“I would say in New York you might want to go with closer spacing, but this might not apply in warmer climates, where phylloxera is more prevalent, or in Michigan where the soil is more prairie-like and fertile,” Reisch said.

On to Indiana
In 2010, Bordelon, a viticulture professor in the Department of Horticulture and Landscape Architecture at Purdue University, wrote Traminette Vineyard Management, which was published as Purdue Extension Bulletin FS-60-W, a part of the university’s Commercial Winemaking Production Series. Information from that publication is included here.

In 1992, Bordelon began trials with Traminette in three Indiana locations and also worked with commercial growers. He is still monitoring some of the trials in Lafayette, Ind., and has compiled almost 25 years of data. “Originally it was designed to see how (Traminette) would perform in different parts of the state,” Bordelon said. He explained that after about 10 years, Traminette’s cold-hardiness and growth patterns had been basically identified, yet would be challenged by severe winters yet to come.

In Indiana, this cultivar offers both better winter hardiness and greater tolerance for diseases than its vinifera parent. Normal winter low temperatures in the state do not cause much bud damage, and even with a severe low of -18° F at Lafayette in 2009, vines still averaged 50% live primary buds. By comparison, the same conditions resulted in only 10% live buds in Vidal. Following extreme cold exposure, “We make an adjustment in pruning severity,” Bordelon said, leaving more buds to improve sufficient shoot viability. Another positive is Traminette buds out an average of two weeks later than early budding cultivars such as Marechal Foch and Marquette, which helps to avoid possible spring frost damage.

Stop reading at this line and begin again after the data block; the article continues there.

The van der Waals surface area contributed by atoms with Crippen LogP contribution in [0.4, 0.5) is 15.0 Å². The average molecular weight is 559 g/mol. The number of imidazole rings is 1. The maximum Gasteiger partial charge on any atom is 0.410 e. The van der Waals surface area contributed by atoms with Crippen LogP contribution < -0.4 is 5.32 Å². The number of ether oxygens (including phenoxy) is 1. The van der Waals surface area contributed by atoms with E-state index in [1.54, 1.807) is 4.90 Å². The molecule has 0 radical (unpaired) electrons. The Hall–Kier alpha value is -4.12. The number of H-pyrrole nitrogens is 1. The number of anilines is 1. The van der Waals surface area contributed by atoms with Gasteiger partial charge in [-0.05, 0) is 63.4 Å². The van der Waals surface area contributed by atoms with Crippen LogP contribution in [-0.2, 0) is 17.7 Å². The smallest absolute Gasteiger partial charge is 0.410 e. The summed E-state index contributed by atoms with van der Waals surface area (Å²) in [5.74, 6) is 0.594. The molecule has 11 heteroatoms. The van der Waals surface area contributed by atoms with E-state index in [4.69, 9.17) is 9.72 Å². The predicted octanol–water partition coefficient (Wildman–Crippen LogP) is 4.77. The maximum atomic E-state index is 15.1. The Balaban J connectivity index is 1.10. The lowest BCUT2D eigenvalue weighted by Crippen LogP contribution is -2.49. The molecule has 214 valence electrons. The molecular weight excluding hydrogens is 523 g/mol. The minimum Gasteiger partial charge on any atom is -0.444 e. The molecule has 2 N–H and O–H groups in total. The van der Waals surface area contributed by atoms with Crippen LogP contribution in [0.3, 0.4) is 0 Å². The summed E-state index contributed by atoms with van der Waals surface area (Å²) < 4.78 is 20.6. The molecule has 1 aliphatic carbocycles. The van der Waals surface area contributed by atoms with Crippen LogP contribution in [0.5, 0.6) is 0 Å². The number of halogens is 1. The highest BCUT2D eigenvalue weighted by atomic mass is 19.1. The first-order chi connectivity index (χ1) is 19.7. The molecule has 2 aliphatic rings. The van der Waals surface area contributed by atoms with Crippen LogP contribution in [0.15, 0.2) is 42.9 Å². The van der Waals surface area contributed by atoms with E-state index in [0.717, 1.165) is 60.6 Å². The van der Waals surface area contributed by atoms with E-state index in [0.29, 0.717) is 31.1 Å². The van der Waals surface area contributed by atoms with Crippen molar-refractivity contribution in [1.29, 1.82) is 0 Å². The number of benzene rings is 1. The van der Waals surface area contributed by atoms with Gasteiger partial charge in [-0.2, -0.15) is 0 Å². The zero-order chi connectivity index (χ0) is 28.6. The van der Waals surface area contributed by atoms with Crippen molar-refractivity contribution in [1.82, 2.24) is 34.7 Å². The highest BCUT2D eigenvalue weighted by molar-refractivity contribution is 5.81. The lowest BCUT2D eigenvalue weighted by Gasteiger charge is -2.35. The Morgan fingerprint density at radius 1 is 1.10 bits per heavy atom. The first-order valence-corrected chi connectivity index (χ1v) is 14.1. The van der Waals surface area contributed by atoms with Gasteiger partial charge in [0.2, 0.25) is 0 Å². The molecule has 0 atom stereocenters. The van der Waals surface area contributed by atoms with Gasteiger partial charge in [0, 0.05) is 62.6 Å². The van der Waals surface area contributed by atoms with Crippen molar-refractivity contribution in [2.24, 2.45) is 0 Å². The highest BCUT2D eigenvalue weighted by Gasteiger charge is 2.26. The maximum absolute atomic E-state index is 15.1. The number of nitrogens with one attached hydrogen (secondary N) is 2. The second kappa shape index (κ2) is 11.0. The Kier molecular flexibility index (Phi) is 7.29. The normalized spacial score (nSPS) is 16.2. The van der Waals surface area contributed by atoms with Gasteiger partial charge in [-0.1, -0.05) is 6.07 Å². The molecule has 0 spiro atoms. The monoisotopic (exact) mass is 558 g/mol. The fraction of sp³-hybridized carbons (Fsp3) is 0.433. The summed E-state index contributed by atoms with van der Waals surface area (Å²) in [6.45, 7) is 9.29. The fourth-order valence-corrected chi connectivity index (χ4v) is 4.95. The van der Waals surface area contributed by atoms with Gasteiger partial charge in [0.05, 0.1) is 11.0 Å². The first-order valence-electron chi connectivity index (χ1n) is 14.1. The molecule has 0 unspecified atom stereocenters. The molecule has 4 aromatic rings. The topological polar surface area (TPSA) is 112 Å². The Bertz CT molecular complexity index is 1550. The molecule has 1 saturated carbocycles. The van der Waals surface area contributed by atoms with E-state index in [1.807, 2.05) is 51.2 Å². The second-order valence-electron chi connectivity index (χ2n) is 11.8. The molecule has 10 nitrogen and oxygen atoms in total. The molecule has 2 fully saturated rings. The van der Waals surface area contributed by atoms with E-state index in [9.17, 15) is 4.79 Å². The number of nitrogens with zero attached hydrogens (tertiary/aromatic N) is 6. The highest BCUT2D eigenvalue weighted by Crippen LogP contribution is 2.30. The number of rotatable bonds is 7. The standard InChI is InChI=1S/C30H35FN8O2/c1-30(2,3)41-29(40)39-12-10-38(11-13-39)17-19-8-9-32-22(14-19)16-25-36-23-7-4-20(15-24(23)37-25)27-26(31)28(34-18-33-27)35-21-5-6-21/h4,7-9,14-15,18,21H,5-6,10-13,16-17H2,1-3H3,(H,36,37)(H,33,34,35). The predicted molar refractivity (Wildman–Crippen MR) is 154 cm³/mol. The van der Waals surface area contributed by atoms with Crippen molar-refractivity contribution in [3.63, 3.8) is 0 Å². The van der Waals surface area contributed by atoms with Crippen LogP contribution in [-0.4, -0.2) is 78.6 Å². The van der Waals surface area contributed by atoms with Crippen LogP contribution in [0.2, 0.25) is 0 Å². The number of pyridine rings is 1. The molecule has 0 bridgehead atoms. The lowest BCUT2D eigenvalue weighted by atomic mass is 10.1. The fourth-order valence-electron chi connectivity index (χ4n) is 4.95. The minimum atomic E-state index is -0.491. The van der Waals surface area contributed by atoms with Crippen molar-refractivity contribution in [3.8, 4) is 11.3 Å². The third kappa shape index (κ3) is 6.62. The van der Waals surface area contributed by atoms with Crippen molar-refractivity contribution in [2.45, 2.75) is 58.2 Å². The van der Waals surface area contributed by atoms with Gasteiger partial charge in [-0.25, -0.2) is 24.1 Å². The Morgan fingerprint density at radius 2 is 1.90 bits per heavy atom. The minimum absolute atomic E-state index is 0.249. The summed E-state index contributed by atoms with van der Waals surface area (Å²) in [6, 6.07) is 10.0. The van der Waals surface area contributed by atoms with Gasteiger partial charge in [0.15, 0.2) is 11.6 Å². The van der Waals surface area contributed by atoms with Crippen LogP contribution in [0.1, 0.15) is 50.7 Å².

Trials have shown that, when planted on their own roots, the vines have relatively high vigor in a wide range of soil types in the state. However, deep, fertile and well-drained soils can produce excess vigor, leading to fruit shading in the canopy and resulting in lower fruit quality. Bordelon noted that the proper development of Traminette’s monoterpenes, the aromatic compounds, depends upon good exposure to sunlight. If the fruit is grown in heavier shade, the monoterpene content can be cut in half.